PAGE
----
Aren’t our facebook feeds and blog readers and twitter accounts spilling over with painful stories of injustice? There is so much darkness. In our own small towns. In our own familiar cities. And in countries so far away we sometimes forget that they are more than just the names we hear repeated on the radio news.

When this blog post popped up in my email inbox, I read the title and then quickly shut my laptop. I told myself, I do not want to feel this. I cannot handle any more grief. Any more anger.

Especially when there is nothing I can do.

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My daughter has been learning about the Holocaust. What began as a teacher-assigned classroom project has shifted into a personal obsession. Her bedroom walls are pale pink, there is still a doll on the center of her bed, but the bedside table is stacked with The Hiding Place and Anne Frank’s The Diary of a Young Girl.

After a difficult beginning, she has been processing it all fairly well. Stories of heroes and rescuers, especially, are helping her navigate the deep waters of our history.

But I am not doing so well.

It is a terrible thing to watch a child’s eyes being opened. Opened to terror. To darkness. To some brokenness in our world that began, I suppose, with Cain and Abel but simply Will. Not. Quit.

She would like to visit the Holocaust museum. I’ve told her no. Not yet. It is possible that she could handle it, but I feel sure that I cannot.

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Is it ever okay to look away? To close the laptop? Plug up our ears? Maybe yes. Maybe no. I’m not really sure.

I did go back and read that blog post. It was as horrific as I had imagined, but there was also a clear call to action. There was a way for people to help, and many responded with a yes.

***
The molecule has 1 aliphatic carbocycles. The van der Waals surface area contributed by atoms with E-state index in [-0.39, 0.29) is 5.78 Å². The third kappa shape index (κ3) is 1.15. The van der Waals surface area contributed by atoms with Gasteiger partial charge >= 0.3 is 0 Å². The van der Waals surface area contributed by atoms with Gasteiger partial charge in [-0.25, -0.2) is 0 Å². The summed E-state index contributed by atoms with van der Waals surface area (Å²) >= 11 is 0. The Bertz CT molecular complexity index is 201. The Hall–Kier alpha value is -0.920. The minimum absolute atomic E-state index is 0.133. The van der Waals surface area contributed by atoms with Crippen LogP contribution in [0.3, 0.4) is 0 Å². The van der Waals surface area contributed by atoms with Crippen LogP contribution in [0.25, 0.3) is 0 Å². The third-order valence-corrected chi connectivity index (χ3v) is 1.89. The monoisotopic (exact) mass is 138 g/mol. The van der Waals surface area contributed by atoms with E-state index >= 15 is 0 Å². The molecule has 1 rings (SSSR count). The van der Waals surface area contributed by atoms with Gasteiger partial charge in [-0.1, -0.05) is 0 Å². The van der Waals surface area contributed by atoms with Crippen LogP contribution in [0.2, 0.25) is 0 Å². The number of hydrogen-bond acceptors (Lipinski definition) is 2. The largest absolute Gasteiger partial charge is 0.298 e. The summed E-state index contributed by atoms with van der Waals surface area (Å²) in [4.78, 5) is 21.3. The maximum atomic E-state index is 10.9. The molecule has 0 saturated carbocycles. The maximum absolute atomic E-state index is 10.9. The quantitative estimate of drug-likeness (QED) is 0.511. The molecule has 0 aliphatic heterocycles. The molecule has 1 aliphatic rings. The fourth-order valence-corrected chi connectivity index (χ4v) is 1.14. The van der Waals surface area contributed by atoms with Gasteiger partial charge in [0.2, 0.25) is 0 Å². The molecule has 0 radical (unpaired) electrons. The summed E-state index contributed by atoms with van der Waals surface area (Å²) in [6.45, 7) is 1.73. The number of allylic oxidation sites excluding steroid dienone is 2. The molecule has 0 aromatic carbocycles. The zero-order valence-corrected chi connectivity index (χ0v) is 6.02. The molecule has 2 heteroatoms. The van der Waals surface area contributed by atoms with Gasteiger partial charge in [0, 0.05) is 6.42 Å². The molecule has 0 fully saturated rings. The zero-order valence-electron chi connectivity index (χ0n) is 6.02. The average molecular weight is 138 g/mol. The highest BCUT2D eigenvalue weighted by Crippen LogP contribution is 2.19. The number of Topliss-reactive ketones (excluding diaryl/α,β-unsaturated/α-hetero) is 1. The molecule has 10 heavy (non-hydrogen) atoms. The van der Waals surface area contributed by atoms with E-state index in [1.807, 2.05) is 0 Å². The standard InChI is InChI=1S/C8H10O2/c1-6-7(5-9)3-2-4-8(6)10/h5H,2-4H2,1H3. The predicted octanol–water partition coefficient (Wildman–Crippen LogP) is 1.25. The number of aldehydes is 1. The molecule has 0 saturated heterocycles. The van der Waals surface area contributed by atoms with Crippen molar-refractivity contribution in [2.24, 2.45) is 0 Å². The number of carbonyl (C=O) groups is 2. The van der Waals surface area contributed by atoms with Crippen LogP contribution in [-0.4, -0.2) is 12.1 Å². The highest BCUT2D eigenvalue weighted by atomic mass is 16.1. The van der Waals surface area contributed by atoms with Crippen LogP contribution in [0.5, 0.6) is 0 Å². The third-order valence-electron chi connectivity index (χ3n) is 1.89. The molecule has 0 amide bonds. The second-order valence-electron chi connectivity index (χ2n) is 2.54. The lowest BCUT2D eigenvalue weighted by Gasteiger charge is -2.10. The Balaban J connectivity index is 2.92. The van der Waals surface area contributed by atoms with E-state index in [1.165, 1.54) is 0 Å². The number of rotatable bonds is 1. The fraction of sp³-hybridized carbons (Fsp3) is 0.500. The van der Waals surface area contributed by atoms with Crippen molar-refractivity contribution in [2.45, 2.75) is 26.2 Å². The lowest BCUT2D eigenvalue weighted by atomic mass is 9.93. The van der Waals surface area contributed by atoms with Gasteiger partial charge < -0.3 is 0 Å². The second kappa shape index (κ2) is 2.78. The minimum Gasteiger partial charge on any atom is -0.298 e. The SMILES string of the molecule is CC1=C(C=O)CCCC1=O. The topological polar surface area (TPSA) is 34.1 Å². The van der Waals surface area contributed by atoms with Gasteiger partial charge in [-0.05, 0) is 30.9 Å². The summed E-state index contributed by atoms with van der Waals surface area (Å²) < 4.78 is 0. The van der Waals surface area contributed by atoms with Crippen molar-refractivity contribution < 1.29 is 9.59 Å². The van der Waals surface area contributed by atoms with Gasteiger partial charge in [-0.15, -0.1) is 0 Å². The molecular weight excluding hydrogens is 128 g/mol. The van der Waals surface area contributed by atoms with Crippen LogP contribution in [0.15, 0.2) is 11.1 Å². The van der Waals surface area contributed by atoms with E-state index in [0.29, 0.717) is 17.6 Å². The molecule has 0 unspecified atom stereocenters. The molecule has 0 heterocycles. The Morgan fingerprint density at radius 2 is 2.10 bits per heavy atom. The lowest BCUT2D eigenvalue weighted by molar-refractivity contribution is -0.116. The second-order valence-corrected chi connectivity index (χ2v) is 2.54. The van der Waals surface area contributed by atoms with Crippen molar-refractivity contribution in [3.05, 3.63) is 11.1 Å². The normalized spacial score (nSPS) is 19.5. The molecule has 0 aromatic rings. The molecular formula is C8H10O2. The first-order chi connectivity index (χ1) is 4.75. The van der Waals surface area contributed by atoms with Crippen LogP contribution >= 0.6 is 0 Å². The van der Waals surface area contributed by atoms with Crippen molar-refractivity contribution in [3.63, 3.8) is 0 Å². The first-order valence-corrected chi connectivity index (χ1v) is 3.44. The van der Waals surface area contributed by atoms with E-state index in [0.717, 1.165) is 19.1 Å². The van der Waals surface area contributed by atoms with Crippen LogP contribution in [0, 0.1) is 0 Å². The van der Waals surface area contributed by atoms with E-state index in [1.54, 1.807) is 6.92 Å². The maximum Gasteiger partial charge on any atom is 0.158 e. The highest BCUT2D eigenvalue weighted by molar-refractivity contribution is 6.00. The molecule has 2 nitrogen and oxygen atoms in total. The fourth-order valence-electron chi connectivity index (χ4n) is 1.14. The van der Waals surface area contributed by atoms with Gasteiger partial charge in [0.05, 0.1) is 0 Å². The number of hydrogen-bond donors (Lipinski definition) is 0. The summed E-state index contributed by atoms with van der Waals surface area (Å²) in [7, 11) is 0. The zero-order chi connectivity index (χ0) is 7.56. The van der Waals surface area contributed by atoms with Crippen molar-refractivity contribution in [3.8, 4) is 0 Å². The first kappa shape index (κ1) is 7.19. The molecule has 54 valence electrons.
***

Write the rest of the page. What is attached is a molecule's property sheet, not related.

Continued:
As I confronted my own feelings of powerlessness, I remembered that no one who prays is powerless.

I may never be able to rush around the world dispensing sure-thing solutions, but I can pray. And that is not a little thing.

Even prayer gives me hope. I have seen, again and again, that when we feel a tug to pray then God is already at work. He is the source of that tug. It is his invitation to join him in the great and beautiful thing he is already doing.

And as overwhelmed as I am, as weak as I feel, I hope I never say no to that.

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My daughter’s eyes have been opened. But they have been opened to more than darkness. She is beginning to recognize the seed that has been planted inside of her: the seed of a rescuer. A lover of justice. A champion for rightousness.

Her mother is not those things. You do not want me to lead your crusade.

I am an observer. Once, I might have written that I am only an observer. But I have come to understand that those of us watching, quietly, from the edges, we are the ones who, when the moment is right, will climb the high mountain and shout the good news: “Here is your God!” (Is 40:9)

We are unique, and our responses to suffering will be unique.

But may our prayer always be the same:

“… let justice roll on like a river, righteousness like a never-failing stream” (Amos 5:24).

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There is a river. How does that stream flow through you?

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These Farmhouse Bookshelves (Beach Optional Beach Reads)

There are so many ways to ask the same question.

Beach or mountain?

Rain or sun?

Coffee or tea?

Read or jog?

My answer for each one is the same: cozy. What I mean is that, while I usually choose mountain over beach, if given a choice between climbing a fourteener and sitting in a beach chair with a novel, I will change my answer. Beach, all the way.

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When I say that the books I’m recommending today are Beach Reads, I may not mean what you think I mean. They are not all light and fluffy. They are not summer-themed. But if the summer is the one season when we collectively give ourselves permission to read novels during the middle of the day, then here are three great books to feed your summertime fiction obsession.